My area of expertise is working with trauma.  Not only has this informed my practice over the past 35 years as I have built up my skills in this field, but I have written about it and I also teach a course at Glasgow University (DACE) on Working with Trauma as part of the Counselling programme.  I have supported survivors of trauma over a number of years but do not have as much time as I’d like to do this side of the work as the management of the centre takes up so much of my time.  I also do a lot of fundraising for the centre and have been very lucky recently in receiving a three year grant from the Big Lottery for half a million pounds to carry out work with very vulnerable and hard to reach groups of women and develop the work of our organisation.  We have also been lucky enough to be shortlisted for this year’s People’s Project, a partnership with STV and Big Lottery and a short film about our service will be shown on STV in March with a public vote which we hope will bring a further £50,000 into the organisation for development of a Trauma Recovery Groupwork programme.

What are your plans for the future?

Our organisation is very busy.  Last year we had 11,383 calls, texts and emails relating to support and advocacy alone.  We’re anticipating exceeding this number in the current year and the number of survivors we see for long term support is growing year on year.  But we need to reach the most vulnerable and isolated sexual abuse survivors, particularly those who are disabled either physically or psychologically because of the abuse they have suffered.  We have also just developed a working partnership with the University of Strathclyde and are working to provide counselling services for young women students who have been raped or sexually assaulted as our experience at rape crisis over the years had shown that many young women student drop out of their university courses in the aftermath of rape, sexual assault or stalking experiences and fail to realised their full potential.  We want to develop an early intervention counselling service for young women that will be accessible and on campus.  We’re also working with university staff, training them to respond appropriately to disclosures of abuse and refer on to us quickly.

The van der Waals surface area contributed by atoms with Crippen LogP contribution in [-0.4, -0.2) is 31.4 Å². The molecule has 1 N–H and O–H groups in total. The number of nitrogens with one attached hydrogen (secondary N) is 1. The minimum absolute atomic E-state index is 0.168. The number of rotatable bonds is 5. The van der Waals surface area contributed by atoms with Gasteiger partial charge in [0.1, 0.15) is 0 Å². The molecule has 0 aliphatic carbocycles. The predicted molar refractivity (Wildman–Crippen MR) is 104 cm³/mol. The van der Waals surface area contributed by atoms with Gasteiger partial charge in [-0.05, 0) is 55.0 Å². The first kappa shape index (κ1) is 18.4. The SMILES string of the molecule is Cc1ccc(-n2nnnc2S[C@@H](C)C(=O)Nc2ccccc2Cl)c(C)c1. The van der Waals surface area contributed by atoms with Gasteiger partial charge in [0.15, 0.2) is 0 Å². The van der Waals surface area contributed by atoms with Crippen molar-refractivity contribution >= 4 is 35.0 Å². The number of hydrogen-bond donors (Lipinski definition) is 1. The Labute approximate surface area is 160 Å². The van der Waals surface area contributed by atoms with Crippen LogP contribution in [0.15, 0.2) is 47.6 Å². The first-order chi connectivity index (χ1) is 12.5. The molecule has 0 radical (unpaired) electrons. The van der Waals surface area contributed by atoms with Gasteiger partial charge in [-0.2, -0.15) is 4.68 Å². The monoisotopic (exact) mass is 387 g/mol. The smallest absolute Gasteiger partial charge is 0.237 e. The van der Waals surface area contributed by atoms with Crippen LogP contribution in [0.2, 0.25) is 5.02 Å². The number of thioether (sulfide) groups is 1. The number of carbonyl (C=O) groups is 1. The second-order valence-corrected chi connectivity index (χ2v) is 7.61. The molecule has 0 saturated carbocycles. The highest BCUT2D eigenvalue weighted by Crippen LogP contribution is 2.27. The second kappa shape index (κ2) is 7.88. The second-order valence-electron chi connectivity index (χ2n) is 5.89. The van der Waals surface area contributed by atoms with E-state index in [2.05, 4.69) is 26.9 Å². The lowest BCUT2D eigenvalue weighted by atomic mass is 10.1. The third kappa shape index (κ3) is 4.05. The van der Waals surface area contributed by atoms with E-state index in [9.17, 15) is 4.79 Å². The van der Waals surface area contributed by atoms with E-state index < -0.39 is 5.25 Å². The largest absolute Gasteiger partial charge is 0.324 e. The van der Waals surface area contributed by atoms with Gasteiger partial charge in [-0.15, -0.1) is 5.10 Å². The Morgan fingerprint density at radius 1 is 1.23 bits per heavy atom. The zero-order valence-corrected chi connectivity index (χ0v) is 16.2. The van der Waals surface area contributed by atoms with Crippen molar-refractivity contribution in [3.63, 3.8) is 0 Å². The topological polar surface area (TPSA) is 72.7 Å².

There is so much work we need to do and a huge area to cover and a growing demand for our service.  We’re a work in progress and will respond to the changing demands of survivors – as long as we can resource the services and keep it growing.

What inspires or motivates you?

My motivation is always the young women coming into this area of work, full of passion and energy and so keen to support other women and girls.  We have a volunteer training programme every year which is always full, even though it’s a gruelling 20 week course plus practical shadowing time and reading.  The women who come through our course staff our helpline, help us fundraising for the centre, carry boxes to schools supporting our sexual violence prevention workers and even do the hoovering when needed. 

I am always energised by the commitment of these young women and although I’m galloping towards the end of my own working life, I know that as long as our service is needed, there will be passionate women here to deliver it and support other women without judgement or blame. 

What inspires me is the bravery and resilience of survivors and how they manage day to day sometimes struggling to do even the smallest tasks.  Also what inspires me is my anger – which can be used for positive action.  I still get angry when I answer the door of our centre and see a young girl standing in her school uniform, coming to us for her counselling appointment.  No child should have to experience abuse or exploitation – that keeps me motivated and doing this work.